“[Maj. Gen. Gregory] Knight, the state’s adjutant general, has always been a strong advocate of this initiative,” Tourangeau said. “His support and constant encouragement was critical to breaking down perceived barriers for women to move into these leader’s first positions.”

Before his selection as the state’s commanding general, Knight served as the state G-1 — Tourangeau’s current role — overseeing the design and initial implementation of the state’s gender integration efforts.

“This represents a significant milestone in making the Vermont National Guard an organization that provides opportunity for all,” said Knight in January when the state’s cavalry squadron completed the gender integration requirements. “I am incredibly proud of the Soldiers and senior leaders of our squadron.”

“Our hope now is that more and more young women will see the National Guard as a viable career option,” Tourangeau said. “My message to young women considering enlisting into the Guard for combat arms is that if you can dream it, you can do it.”

The women

Two female leaders assigned to traditionally male-dominated career fields said they had appreciated and were motivated by the possibility of leading the way for other women.

Sgt. Gloria Kamencik initially joined the Vermont National Guard as an ammunition specialist because she wasn’t allowed to serve as a cavalry scout.

“I always knew I wanted to be a 19D, Cav Scout, but that wasn’t on the table at the time,” she explained in an email to Army Times from Kosovo, where she is currently deployed as a member of the state’s 172nd Public Affairs Detachment.

When Kamencik learned she was eligible to reclassify to be a cavalry scout, she jumped at the opportunity. She joined 1st Squadron, 172nd Cavalry Regiment, and later finished her cavalry scout training in November 2018.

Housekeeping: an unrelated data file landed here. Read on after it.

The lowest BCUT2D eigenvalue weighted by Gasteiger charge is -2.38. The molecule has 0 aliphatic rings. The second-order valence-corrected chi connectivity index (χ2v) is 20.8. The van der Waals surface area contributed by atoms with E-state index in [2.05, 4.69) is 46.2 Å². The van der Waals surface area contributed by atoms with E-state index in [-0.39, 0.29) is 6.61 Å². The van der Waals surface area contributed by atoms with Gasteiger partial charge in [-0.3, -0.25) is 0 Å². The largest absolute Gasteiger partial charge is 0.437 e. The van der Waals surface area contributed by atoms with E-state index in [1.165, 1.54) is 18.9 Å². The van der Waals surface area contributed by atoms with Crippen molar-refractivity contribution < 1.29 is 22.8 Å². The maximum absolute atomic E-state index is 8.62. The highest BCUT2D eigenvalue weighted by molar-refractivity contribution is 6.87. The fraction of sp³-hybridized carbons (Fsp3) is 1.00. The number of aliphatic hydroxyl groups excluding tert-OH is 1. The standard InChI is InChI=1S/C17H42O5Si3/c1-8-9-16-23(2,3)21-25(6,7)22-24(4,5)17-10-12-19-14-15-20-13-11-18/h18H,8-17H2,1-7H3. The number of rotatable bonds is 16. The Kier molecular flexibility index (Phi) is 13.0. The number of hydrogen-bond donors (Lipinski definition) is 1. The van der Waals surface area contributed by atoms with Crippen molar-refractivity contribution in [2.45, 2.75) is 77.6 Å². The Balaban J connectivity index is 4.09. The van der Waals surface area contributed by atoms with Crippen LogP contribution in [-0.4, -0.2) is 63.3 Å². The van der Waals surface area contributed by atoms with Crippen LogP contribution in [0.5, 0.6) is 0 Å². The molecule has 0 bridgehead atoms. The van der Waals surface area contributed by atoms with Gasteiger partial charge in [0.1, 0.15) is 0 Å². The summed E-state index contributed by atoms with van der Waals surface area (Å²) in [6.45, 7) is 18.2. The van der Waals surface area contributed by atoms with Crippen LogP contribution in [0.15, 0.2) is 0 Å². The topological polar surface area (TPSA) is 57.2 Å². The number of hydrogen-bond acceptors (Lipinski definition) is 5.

Kamencik didn’t think about being her troop’s only woman until she arrived — she was just excited to be in her Army dream job.

“[At first,] there were no other women…[and] there were individuals that were skeptical of me being there,” she said. “Once the thought of being the first female really sank in, it just added fuel to the fire to succeed. It gave me more reasons to ask about opportunities that would challenge me, request more responsibility and push myself further.”

Ultimately, Kamencik said, “They became my family. I was never ‘the female’ in the Troop to them.”

Another leader, 2nd Lt. Kathleen Ambrose, described her experience as “the beginning to a bright future for both women and for the National Guard.”

Ambrose, who describes herself as “five feet tall and extremely competitive,” is currently deployed to Djibouti, Vermont Guard officials said.

Since joining her engineer unit in 2017 as a cadet, Ambrose says the number of women there has doubled. And now she’s there as an officer.

“Honestly, it’s about time,” said Ambrose of the state’s gender integration milestone. “I know the hard work is far from over.”

Army data shows that more than three years into the integration effort, as of July 2019, only 368 women had been trained and assigned to previously closed National Guard combat arms or combat support units.

Davis Winkie is a senior reporter covering the Army, specializing in accountability reporting, personnel issues and military justice. He joined Military Times in 2020. Davis studied history at Vanderbilt University and UNC-Chapel Hill, writing a master's thesis about how the Cold War-era Defense Department influenced Hollywood's WWII movies.